Synthetic Biologists Design a Gene that Forces Cancer Cells to Commit Suicide
Posted on September 4, 2011 Comments (2)
Because the genes used to create the circuits can be easily swapped in and out, this approach could also yield new treatments or diagnostics for many other diseases, according to Ron Weiss, an MIT associate professor of biological engineering and one of the leaders of the research team. “This is a general technology for disease-state detection,” he says.
the researchers created a synthetic gene for a protein, called hBax, that promotes cell death. They designed the gene with two separate safeguards against the killing of healthy, non-HeLa cells: It can be turned off by high levels of microRNAs that are ordinarily low in HeLa, and can also be deactivated by low levels of microRNAs that are normally plentiful in HeLa. A single discrepancy from the target microRNA profile is enough to shut off production of the cell-death protein.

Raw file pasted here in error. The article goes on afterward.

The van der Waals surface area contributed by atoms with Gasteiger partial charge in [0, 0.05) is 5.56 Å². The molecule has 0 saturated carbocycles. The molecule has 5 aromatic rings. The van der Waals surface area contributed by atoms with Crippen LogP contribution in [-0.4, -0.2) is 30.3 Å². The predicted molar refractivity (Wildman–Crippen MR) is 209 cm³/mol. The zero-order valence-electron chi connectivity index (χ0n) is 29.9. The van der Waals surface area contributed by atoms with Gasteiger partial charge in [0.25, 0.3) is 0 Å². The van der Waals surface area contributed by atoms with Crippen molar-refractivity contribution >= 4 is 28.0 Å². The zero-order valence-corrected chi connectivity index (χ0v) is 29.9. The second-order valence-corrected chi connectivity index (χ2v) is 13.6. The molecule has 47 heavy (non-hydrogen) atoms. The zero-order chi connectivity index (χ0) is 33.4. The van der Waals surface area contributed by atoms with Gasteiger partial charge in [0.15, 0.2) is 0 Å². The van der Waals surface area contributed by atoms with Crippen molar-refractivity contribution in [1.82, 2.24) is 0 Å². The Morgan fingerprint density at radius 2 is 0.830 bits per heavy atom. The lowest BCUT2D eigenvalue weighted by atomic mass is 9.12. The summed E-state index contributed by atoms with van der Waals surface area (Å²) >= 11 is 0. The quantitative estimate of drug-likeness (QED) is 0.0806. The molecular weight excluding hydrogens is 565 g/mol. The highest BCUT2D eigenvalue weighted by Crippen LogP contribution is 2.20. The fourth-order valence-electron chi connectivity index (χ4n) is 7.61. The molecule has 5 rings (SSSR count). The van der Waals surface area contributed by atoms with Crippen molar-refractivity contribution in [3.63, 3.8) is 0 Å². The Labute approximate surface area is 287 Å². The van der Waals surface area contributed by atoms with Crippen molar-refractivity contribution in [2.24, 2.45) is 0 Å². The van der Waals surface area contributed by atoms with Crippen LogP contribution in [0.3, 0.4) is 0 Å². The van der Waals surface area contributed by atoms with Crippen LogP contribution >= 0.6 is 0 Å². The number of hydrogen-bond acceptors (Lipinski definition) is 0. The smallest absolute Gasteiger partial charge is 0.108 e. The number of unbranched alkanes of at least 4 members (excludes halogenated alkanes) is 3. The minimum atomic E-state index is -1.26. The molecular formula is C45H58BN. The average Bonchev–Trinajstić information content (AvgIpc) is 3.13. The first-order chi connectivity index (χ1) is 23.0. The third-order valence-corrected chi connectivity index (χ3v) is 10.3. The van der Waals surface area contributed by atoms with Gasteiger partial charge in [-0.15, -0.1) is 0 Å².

If all microRNA levels match up with the HeLa profile, the protein is produced and the cell dies. In any other cell, the protein never gets made, and the synthetic genes eventually break down.
More very cool research. It is exciting to see how much can be done when we invest in science and engineering research. Of course the path from initial research to implemented solutions is long and complex and often fails to deliver on the initial hopes. But some remarkable breakthroughs achieve spectacular results that we benefit from every day.